Hollowing, especially end grain timbers can be a challenge. Entering through a small, 1” or less, diameter hole makes using a bowl gouge nearly impossible. Handheld hollowing tools are better but still put a lot of stress on the user. I designed and built this articulating hollowing tool to overcome the short comings of traditional and even other specialized hollowing tools on the market.
The criteria for this project were simple. It needed to work, easy to use, and be cheap and easy to build. For simplicity in building, I designed this project around two pivoting points and is held in the back by the tailstock. This only required me to make a few cuts and drill a few holes. The cost of the project was inherently low. It only takes a few bearings and a small amount of steel.
(6) 3/8” od x ¼” id bearings
1”x1” square structural steel
¼”x 1” flat structural steel
5/8” round steel
½” round steel
¼” round steel
(5) ¼” bolts
1 thumb screw
1 set screw
Paint and Primer
Pen Laser- Can be purchased HERE
¼” round tool steel
Using ¼” bolts, I sandwich part “A” between the 2 “B” parts and bolt tightly using the two holes towards the right side of the above picture.
Next I cut part “C” from an 8” length of 1x1 square stock. Then I drilled both ends as shown below. I start with a shallow hole 3/8” diameter. This is a rest for the bearings. Drill the depth to allow about 1/32” of the top of the bearing to protrude from the surface of the 1” square stock. This will allow clearance when the tool is in motion. Next drill the ¼” diameter through holes in each end.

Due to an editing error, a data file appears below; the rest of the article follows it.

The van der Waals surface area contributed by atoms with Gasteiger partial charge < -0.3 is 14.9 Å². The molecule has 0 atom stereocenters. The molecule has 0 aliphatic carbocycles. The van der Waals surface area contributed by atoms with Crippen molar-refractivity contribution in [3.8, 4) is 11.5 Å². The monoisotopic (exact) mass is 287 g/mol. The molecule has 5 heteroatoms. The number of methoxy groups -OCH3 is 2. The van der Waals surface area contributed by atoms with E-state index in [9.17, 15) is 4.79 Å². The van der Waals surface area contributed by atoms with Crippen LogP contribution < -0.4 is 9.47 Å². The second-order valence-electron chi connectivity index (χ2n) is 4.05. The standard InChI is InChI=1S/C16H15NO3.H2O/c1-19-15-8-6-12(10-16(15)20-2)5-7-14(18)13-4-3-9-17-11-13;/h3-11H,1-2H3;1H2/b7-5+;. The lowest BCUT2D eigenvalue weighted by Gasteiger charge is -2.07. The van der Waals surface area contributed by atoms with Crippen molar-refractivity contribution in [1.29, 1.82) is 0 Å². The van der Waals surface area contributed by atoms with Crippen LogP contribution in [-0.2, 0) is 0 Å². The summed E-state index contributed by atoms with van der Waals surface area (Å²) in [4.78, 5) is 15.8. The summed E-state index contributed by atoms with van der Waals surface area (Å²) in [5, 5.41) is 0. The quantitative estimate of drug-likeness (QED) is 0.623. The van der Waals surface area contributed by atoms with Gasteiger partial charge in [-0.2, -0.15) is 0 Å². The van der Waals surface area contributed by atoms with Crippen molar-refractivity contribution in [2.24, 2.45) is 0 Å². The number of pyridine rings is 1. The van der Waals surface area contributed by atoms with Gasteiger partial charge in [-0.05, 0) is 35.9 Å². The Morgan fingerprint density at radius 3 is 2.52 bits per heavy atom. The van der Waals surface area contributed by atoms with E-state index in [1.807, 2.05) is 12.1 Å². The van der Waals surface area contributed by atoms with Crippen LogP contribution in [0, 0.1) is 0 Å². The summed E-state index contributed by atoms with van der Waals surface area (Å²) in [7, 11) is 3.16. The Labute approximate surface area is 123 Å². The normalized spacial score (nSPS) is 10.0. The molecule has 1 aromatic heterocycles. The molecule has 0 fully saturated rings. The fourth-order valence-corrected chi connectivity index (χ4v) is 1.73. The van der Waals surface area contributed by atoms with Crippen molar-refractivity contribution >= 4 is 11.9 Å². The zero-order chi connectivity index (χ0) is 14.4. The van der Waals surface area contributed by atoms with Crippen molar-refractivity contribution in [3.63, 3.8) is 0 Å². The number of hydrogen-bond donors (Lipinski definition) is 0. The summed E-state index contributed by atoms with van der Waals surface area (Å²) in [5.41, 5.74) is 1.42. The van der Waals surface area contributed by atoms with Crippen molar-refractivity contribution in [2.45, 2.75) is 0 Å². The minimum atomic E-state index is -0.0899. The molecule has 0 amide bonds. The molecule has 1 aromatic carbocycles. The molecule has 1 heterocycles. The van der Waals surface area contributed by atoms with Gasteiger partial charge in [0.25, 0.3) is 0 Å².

Adding the laser attatchment.
This is not necessary but makes this tool extremely user friendly.
First, cut a length of ¼ round steel to a length of between 8” and 12” labeled “H” below. For simplicity, this can be glued into the hole on part “F”. Or, another set screw or thumb screw can be used to secure the round stock to part “F” as shown.
Adjust part “K” until the laser strikes the tip of the tool bit.
Using the Hollowing Tool
Before the tool will cut, the tip needs to be ground and sharpened. There are many shapes that the bit(s) can be ground. Find what works for you and sharpen the tool often. This is a scraping tool and needs to be sharp.
Grip your work piece in a 4 jaw chuck. Bring your tool rest as close to the work piece as possible and at 90 degrees to the long axis of your weighs. Insert the Jacobs chuck into your tailstock. Rest the tool bit holder onto the tool rest and insert part “G” into the Jacobs chuck and tighten down. Adjust the height of the tool rest so that the tool tip is cutting at the center line of the piece. Start the lathe and lightly plunge the tip into the center of the work. Gradually increase the diameter of the hole to approximately 1”. Slowly work deeper into the vessel stopping often to clean out the chips.
Please remember to see my Turning Supplies section HERE for great prices on many woodurning supplies.